Writer and director Derek Cianfrance blindsided audiences in 2010 when he released Blue Valentine. Announcing himself as a kind of sentimental hipster heir to John Cassavettes, Cianfrance concocted an emotionally raw and sexually frank experience that managed to find something like beauty in hopelessness. His follow up, The Place Beyond the Pines, was very much a growing artist’s second attempt. It lost the urgency of his debut in its wild ambition, but it was a fascinating failure, remarkable for its grasping scope.
The classic narrative would lead one to suspect that Cianfrance’s third feature would fuse the primal intensity of the former with the audacity of the latter. Instead, The Light Between Oceans is a near-anonymous gun-for-hire gig. It’s as tasteful as it is mawkish—a throwback to respectable Merchant Ivory adaptations like A Room with a View and Remains of the Day without the literary pedigree.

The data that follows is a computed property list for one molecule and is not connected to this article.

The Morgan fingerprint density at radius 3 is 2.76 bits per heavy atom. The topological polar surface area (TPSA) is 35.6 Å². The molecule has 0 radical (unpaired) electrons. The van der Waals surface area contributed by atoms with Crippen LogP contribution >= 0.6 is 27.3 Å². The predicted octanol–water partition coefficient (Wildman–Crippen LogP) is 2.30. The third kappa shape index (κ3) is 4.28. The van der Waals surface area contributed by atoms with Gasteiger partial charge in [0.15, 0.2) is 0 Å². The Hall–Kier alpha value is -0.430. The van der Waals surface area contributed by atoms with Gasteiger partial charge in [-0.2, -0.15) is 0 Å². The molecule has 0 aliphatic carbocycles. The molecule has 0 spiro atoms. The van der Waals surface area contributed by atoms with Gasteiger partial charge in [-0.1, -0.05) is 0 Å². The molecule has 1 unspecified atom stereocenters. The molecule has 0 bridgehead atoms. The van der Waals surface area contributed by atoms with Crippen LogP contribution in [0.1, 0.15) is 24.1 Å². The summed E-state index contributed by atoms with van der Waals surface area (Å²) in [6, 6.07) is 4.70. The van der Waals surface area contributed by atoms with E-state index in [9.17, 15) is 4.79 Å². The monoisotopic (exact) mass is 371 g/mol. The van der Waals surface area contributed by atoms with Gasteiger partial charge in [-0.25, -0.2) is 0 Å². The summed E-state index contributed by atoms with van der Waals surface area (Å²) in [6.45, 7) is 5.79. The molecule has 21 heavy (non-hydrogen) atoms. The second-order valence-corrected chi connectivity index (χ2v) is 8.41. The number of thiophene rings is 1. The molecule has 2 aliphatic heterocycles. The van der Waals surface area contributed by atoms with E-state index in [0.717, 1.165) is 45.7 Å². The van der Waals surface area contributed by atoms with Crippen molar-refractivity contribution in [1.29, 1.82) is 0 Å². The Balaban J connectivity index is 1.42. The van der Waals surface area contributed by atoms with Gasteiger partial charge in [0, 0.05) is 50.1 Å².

That’s not necessarily a bad thing. There’s a lot to admire in the textures and light of the coastal locations and interwar costumes. But given Cianfrance’s past work, there’s a sense of restraint here that suggests a filmmaker on autopilot.
Still, one can detect the inventive chronology that infused Valentine and Pines—editors Jim Helton and Ron Patane, who’ve worked with Cianfrance since the beginning—and what felt gutsy there is aptly subtle and whispery here. But this is a movie about the lengths people go for passion, and passion is conspicuously absent.
With its impeccable construction, The Light Between Oceans is easy to admire. It’s a work of supreme craft and taste. But, given this director’s potential, it’s also a minor disappointment, another admirable—albeit uninteresting—misstep.
The Light Between Oceans. Directed and written by Derek Cianfrance. Starring Michael Fassbender, Alicia Vikander, and Rachel Weisz. Opens in Kansas City September 2, 2016.